Slate is a fine-grained, dense, and hard rock, which, when metamorphosed by compression, is cleaved. It results from the transformation of clay shales, fine arkose, and sometimes of volcanic tuffs. Crushed fragments of felspar change into interlocking crystals of quartz and felspar, or quartz and mica. The mineral particles, both original and newly developed, have a parallel arrangement of their long axes and cleavage planes, which determines the cleavage of the rock. In colour, slates are usually drab, or dull dark blue, but they may be brick-red, green, or purple. When fine-grained and regularly cleaved, they are extensively quarried for roofing purposes. Great areas of them occur in Vermont, eastern Pennsylvania, Virginia, and Georgia, south of Lake Superior, and on the western flank of the Sierra Nevada.

Phyllite is slate in a more advanced stage of metamorphosis, in which the mica spangles are more abundant, and visible to the naked eye, giving lustrous surfaces to the cleavage-planes. Like micaceous quartzite, phyllite may often be traced into mica schist.

Marble is a metamorphic limestone, in which the fragments and particles of organic origin have been converted into crystalline calcite. Magnesian limestones yield crystalline dolomites, which are likewise included under marble. In the process of reconstruction, the fossils and even the bedding-planes of the original limestone are usually entirely obliterated. The grain of the rock varies much, from the fine, dense, loaf-sugar-like statuary marble to a very coarse texture of large crystals. Pure limestone gives rise to a white marble, but the presence of organic matter is betrayed by veins of graphite, which may indicate the lines of mashing and flow, along which the rock yielded to the compressing force. Iron and organic matters present in the limestone produce a great variety of coloured and variegated marbles, some of which are of extraordinary beauty. The sand and clay present in many limestones will, on metamorphosis, give rise to a variety of silicated minerals. Not all crystalline limestones are to be called marbles, for crystallization may be the work of surface waters at ordinary temperature, and even modern coral-rocks may be crystalline.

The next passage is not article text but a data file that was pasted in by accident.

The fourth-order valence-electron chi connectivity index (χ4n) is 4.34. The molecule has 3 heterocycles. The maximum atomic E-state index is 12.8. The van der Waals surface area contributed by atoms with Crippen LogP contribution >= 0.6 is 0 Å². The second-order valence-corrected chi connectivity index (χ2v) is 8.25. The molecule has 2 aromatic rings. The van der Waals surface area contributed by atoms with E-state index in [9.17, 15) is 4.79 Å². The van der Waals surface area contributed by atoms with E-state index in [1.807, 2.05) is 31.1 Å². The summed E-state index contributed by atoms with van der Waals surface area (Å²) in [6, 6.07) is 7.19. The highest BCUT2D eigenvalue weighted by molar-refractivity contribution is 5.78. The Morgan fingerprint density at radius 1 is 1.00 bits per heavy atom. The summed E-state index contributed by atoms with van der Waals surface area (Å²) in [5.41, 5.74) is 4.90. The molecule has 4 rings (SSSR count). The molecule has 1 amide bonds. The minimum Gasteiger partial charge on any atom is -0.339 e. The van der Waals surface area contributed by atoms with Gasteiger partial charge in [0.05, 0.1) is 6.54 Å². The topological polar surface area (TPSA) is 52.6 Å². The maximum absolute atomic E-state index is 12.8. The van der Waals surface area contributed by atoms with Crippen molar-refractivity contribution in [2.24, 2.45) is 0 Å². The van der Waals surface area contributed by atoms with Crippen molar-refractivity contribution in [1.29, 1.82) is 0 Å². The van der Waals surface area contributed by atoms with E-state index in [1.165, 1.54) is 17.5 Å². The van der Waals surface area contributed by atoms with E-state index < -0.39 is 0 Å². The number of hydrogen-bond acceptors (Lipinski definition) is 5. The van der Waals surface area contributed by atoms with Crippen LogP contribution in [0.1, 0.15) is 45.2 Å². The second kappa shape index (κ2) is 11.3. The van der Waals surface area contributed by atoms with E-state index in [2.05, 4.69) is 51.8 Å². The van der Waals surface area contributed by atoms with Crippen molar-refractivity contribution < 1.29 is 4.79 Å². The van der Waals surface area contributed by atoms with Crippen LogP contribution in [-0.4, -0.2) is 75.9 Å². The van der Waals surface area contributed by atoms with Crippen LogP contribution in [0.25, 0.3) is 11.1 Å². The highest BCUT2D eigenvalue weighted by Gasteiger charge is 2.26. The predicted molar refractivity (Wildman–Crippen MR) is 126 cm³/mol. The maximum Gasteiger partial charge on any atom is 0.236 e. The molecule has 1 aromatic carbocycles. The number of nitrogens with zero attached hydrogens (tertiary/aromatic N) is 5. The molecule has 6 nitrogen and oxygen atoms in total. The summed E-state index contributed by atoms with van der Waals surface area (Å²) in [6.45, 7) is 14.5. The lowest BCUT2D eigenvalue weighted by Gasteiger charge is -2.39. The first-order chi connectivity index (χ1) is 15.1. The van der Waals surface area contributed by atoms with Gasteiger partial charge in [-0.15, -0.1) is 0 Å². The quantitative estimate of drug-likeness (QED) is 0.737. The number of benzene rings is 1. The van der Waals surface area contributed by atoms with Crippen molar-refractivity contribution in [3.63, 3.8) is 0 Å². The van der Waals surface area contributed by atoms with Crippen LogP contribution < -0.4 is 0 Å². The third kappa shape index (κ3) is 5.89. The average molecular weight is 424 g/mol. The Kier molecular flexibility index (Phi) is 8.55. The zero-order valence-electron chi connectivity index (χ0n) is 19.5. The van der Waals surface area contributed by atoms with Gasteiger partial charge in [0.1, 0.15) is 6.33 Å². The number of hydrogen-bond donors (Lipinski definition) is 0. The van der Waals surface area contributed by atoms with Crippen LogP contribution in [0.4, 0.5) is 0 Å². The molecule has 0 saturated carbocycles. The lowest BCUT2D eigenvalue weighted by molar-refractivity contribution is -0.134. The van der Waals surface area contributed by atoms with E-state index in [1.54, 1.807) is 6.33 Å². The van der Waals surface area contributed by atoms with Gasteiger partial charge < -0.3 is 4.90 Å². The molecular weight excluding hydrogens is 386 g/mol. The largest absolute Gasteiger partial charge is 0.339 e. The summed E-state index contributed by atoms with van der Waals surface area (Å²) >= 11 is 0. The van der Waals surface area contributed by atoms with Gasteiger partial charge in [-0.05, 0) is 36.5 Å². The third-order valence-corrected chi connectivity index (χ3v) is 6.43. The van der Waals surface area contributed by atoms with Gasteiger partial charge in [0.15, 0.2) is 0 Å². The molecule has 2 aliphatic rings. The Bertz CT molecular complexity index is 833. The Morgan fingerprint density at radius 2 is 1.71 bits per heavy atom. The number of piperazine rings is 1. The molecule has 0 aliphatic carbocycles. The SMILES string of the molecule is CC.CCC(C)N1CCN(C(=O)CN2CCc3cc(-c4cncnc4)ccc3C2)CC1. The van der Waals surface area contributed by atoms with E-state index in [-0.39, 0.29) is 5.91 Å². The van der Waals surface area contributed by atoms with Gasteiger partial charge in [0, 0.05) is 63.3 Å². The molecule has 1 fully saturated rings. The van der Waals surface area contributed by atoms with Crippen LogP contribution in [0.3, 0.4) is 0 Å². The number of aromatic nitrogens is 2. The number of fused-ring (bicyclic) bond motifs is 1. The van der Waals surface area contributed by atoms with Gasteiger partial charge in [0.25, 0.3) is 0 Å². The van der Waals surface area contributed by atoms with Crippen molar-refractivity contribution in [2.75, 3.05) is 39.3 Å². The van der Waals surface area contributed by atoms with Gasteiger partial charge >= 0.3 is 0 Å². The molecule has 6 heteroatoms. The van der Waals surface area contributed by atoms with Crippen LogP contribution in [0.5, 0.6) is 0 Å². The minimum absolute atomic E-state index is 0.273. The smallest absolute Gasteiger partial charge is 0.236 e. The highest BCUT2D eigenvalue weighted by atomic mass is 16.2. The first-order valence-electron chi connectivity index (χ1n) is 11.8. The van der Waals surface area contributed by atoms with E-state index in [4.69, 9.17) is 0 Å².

Such non-metamorphic crystalline limestones differ from marbles in being less hard and in retaining the fossils and stratification planes which they originally had. Other crystalline limestones, like stalagmite and travertine (see p. 307), were deposited from solution.

Marble is an exceptional case of a completely crystalline rock derived from sediments by dynamic metamorphism, which is not foliated or schistose. This is believed to be due to the capacity of calcite to recrystallize freely after it has been subjected to compression and mashing.

The economic value of the marbles makes them largely sought after; in this country they are extensively developed along the Appalachian region, from Vermont to Georgia, in the Rocky Mountains, and the Sierra Nevada.

The Ophicalcites are crystalline magnesian limestones and dolomites, with varying amounts of included serpentine, which gives them a mottled appearance. They are not thoroughly understood, and it appears that they may be formed in various ways. Some ophicalcites are almost certainly marbles, in which inclusions of olivine, pyroxene, or hornblende have been formed and afterward altered into serpentine (see p. 19). Others would appear to be broken and fissured serpentines, having the crevices filled up with calcite deposited from solution.

Anthracite is usually regarded as a metamorphic form of coal, and, as we have seen in a preceding paragraph of this chapter, it is formed from bituminous coal by contact metamorphism. On a large scale it occurs chiefly in-areas of folded and disturbed rocks, though not invariably so. A more intense metamorphism of carbonaceous material gives rise to graphite (or black lead), a semi-crystalline form of carbon, which, however, is a mineral rather than a rock.